Virtual pets are digital animals that can be found on websites or as standalone computer programs. They can be fed, walked, and played with, and some even have needs that must be met. Some virtual pets exist on LCD screens and can be challenging. They can be lifelike and even die, but they are primarily a substitute for video games that work on nurturing skills.
Virtual pets are animals that exist only in chips and pixels. Pets such as cats and dogs or unique imaginary creatures can be recognized. While they aren’t warm and fuzzy, they can be just as demanding as the real thing.
A style of virtual pet exists on a computer. Some virtual pets can be found on websites while others are standalone computer programs. If you are selecting a virtual pet from a website, go through a list of possibilities and claim one as your own. In some cases, that’s the end of the process and you have a pet that you can post on your website or otherwise display.
Other websites and most self-contained programs require your continued involvement after selecting a pet. You can feed, walk, pet and play with your virtual pet by clicking the buttons. Your pet reacts appropriately to your choices and will sometimes perform activities such as sleeping alone according to internal programming. It can also show needs that you then have to meet. If your pet looks sad, is it because he’s hungry or wants to play?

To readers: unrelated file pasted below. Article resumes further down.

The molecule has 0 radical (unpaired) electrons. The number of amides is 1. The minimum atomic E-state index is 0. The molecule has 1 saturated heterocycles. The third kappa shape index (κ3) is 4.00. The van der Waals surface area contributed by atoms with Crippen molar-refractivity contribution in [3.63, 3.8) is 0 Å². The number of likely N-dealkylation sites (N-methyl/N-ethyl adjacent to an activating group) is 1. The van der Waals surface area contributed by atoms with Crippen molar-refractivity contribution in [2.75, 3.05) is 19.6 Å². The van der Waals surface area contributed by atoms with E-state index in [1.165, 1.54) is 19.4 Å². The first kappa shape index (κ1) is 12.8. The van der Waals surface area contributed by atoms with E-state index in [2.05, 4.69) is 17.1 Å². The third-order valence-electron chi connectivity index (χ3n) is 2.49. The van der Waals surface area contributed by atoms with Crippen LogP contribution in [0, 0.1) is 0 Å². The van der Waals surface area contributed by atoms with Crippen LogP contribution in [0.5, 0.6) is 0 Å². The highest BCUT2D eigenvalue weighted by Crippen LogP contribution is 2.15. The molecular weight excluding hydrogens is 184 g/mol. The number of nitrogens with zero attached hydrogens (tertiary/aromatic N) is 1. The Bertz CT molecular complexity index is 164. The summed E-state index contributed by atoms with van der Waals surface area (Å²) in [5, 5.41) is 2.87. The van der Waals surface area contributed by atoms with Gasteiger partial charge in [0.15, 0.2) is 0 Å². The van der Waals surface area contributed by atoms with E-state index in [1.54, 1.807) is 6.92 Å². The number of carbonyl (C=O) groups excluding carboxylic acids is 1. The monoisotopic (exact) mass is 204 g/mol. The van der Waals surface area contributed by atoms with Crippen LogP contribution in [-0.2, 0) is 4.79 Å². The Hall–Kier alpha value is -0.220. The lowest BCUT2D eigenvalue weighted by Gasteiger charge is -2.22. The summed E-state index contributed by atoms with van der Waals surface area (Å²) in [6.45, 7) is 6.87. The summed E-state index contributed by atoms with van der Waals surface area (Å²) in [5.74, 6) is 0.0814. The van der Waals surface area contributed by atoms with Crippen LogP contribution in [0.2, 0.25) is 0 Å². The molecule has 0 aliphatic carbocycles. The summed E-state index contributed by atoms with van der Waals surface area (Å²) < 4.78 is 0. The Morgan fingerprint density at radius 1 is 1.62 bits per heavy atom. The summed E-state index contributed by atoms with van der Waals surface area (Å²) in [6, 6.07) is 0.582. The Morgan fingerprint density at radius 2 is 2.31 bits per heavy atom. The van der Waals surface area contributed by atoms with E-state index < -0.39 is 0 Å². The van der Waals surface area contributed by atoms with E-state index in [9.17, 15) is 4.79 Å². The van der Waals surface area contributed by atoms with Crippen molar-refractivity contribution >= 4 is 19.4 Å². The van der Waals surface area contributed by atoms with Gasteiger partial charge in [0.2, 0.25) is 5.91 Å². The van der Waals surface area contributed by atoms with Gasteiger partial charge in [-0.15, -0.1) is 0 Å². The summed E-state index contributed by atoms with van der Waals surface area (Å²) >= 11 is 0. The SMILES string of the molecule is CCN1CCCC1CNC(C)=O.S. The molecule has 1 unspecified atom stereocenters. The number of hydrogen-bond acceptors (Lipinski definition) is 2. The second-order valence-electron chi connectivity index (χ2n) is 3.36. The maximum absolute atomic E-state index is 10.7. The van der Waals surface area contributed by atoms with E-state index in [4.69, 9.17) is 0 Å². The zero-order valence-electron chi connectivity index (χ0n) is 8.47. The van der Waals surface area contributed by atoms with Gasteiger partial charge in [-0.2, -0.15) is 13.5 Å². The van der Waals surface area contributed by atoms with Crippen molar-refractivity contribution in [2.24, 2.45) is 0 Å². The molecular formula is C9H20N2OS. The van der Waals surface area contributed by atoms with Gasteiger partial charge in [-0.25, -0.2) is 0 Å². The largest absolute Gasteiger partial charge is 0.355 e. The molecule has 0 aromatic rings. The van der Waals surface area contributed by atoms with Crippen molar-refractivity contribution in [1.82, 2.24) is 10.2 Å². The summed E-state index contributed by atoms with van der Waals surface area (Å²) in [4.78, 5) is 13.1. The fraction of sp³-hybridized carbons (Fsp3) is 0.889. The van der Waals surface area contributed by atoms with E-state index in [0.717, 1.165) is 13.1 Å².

Another style of virtual pet “lives” in a self-contained toy, which appears on an LCD screen. The concept is very similar to computer-based virtual pets. Instead of clicking through options for your pet, you press several small buttons to choose from a menu of selections. These types of virtual pets can be much more challenging than computer-based ones. While you can always close the website or program, standalone toys generally cannot be turned off. You have to meet your pet’s needs at all hours of the day and night, and they will often make noises to let you know it’s time to take care of them. Not surprisingly, many users quickly get tired of these requests.
Virtual pets can be startlingly lifelike, with needs and actions that are realistic. In fact, virtual pets can even die. While some may see virtual pets as a substitute for the real thing, they’re primarily a video game substitute that works on nurturing skills rather than reflexes.